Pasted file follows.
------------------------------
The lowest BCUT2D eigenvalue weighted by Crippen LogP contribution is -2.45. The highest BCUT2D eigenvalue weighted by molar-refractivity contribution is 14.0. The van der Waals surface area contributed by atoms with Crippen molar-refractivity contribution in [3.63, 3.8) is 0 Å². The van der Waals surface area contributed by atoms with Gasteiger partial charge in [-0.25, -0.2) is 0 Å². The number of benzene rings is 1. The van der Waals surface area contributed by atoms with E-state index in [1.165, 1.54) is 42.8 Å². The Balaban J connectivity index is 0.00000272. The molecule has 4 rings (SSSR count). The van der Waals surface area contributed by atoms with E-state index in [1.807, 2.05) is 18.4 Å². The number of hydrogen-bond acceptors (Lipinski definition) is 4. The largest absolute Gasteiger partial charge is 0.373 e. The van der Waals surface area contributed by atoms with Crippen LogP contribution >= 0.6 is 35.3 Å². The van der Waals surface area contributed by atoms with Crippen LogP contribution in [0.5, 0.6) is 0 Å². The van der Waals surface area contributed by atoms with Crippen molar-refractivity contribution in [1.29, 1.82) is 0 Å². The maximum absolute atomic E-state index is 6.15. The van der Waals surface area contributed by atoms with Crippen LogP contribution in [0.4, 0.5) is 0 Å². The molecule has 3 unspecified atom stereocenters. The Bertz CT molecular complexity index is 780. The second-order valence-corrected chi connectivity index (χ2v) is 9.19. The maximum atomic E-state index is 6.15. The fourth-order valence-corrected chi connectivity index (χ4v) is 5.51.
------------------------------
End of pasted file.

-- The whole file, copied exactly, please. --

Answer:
The lowest BCUT2D eigenvalue weighted by Crippen LogP contribution is -2.45. The highest BCUT2D eigenvalue weighted by molar-refractivity contribution is 14.0. The van der Waals surface area contributed by atoms with Crippen molar-refractivity contribution in [3.63, 3.8) is 0 Å². The van der Waals surface area contributed by atoms with Gasteiger partial charge in [-0.25, -0.2) is 0 Å². The number of benzene rings is 1. The van der Waals surface area contributed by atoms with E-state index in [1.165, 1.54) is 42.8 Å². The Balaban J connectivity index is 0.00000272. The molecule has 4 rings (SSSR count). The van der Waals surface area contributed by atoms with E-state index in [1.807, 2.05) is 18.4 Å². The number of hydrogen-bond acceptors (Lipinski definition) is 4. The largest absolute Gasteiger partial charge is 0.373 e. The van der Waals surface area contributed by atoms with Crippen LogP contribution >= 0.6 is 35.3 Å². The van der Waals surface area contributed by atoms with Crippen LogP contribution in [0.5, 0.6) is 0 Å². The van der Waals surface area contributed by atoms with Crippen molar-refractivity contribution in [1.29, 1.82) is 0 Å². The maximum absolute atomic E-state index is 6.15. The van der Waals surface area contributed by atoms with Crippen LogP contribution in [0.4, 0.5) is 0 Å². The molecule has 3 unspecified atom stereocenters. The Bertz CT molecular complexity index is 780. The second-order valence-corrected chi connectivity index (χ2v) is 9.19. The maximum atomic E-state index is 6.15. The fourth-order valence-corrected chi connectivity index (χ4v) is 5.51.